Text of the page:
I was the kid who wanted to be a spider for Halloween. Because of my lifelong obsession with Charlotte and her web, this was less scary insect and more hero worship. The adoration extended to my belief that my mother could make my costume exactly as I saw it in my head. When she finished the initial prototype – complete with knee sock legs hanging down the sides of my body and a corduroy hood with eight distinct purple felt eyes – no one could tell what I was. Undaunted, my mother devised a thread from my wrist, through the sock legs and tied to my waist. When I lifted my arms, the legs fanned and could be counted, one, two … eight! Better. Then she got a gleam in her eye. She cut out a giant red hourglass and attached it to my chest. Now I was a black widow. Unmistakable arachnid. My mother was triumphant.
I have carried on my mother’s ingenuity with gusto. Any character my children could imagine? Bring it on! At first the challenge was to make costumes that were comfortable and age appropriate like soft little dinosaurs and furry creatures. But soon they requested whatever they were interested in at the time: a Pokemon with three heads, a smog monster from an anime movie, even arcane literary characters like Dr. Moriarty. When my children grew older, I made costumes for other people’s kids. Medusa? A headdress with moving snakes and glowing eyes. Tooth Fairy? A crown and wand made of glittering toothbrushes. Anything to make kids happy, right?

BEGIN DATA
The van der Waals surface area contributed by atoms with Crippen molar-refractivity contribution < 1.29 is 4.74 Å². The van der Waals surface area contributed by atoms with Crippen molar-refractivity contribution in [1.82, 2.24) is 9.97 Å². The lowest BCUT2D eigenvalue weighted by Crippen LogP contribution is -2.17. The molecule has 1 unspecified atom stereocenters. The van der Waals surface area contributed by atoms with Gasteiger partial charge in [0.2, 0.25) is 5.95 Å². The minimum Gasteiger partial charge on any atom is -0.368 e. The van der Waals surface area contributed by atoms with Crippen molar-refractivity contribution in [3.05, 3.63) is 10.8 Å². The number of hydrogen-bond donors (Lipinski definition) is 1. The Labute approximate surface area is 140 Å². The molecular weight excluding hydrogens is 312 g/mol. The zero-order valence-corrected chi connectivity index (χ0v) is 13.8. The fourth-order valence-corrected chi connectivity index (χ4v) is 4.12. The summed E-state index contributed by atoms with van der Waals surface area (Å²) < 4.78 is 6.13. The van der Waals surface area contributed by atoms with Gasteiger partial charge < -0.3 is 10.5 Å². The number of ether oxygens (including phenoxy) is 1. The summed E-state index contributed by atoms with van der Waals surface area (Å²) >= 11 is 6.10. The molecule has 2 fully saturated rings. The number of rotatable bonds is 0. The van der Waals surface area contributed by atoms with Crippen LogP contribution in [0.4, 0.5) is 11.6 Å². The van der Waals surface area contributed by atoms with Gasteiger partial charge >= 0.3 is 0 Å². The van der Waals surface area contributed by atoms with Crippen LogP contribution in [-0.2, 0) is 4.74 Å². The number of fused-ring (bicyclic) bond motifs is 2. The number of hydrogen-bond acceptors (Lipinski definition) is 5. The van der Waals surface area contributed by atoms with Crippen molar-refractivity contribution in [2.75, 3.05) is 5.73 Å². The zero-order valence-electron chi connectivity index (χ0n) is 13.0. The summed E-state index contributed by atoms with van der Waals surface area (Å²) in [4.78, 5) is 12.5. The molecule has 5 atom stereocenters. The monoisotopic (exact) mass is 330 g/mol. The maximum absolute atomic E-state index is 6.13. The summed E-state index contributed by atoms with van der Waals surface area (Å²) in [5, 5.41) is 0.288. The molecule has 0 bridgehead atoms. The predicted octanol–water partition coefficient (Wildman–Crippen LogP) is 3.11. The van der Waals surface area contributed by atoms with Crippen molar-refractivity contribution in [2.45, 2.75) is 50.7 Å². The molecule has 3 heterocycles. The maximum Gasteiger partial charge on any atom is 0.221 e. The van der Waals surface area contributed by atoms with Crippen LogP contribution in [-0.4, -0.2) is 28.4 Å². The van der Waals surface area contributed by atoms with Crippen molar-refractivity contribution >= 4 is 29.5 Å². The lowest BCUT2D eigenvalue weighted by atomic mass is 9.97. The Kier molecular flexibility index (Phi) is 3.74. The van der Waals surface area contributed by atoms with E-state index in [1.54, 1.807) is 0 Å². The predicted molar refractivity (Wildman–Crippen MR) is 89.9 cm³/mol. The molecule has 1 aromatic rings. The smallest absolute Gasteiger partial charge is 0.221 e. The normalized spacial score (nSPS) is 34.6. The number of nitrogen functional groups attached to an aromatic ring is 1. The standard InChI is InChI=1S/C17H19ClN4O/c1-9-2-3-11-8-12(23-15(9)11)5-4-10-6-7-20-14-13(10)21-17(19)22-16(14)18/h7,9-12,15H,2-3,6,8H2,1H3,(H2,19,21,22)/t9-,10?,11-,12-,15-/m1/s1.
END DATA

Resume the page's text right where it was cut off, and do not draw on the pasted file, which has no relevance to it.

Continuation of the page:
Not really. True confessions, I just want to see if I can do it. I am driven by a diabolical desire to push myself to create the uncreatable. And if peer pressure prompted my poor children to ask for something I deemed not intriguing enough, “Mom, this year I want to be a hobo!” I tried not to judge them too harshly. I patiently negotiated. “Hmmm, that is one idea, but what about a hobo harlequin from the 12th century with bubonic plague? That could be interesting …” Already I am designing shabby diamond fabric and sores in my mind.
We do a lot for those we love. We get up and make breakfast after being woken up 7 times the night before. We sit through endless sports tournaments in the heat and cold and cheer them to win in spite of knowing that will mean yet another game. We attentively listen to off key voices sing through the same choral pieces we hated when we were young. We are altruistic, sacrificing caregivers to our kids, nieces, nephews, friends and church members. Most of the time.
But sometimes, we do stuff that looks like it is for other people and really it is just for us. We get “credit” but we love it too much for it to feel like work or obligation. Maybe it is cooking an amazing dinner, or being the president of an organization, or gardening and canning what we grow. We all have that superpower that when activated, feels like we are saving the world and starring in our own movie at the same time. For me, this is making Halloween costumes. Inside there is a mad scientist wringing her hands and saying, I can do this. And when the other kids say, “cool costume” and my kid says “my mom made it,” I gloat. I do. No selfless Mr. Miyagi smile at the end of Karate Kid, instead, a silent, pure maniacal cackle. I did that and it is indeed cool.
So this Halloween I am celebrating the Victor Frankenstein in all of us. Doing a seemingly impossible thing, not because it is right, or sensible, or a giving thing to do, even though it may look like it, but because we want to, because we can, because it makes us happy, because we rock at it. Because you want to be a video game character in three different incarnations? Bam. I am on it.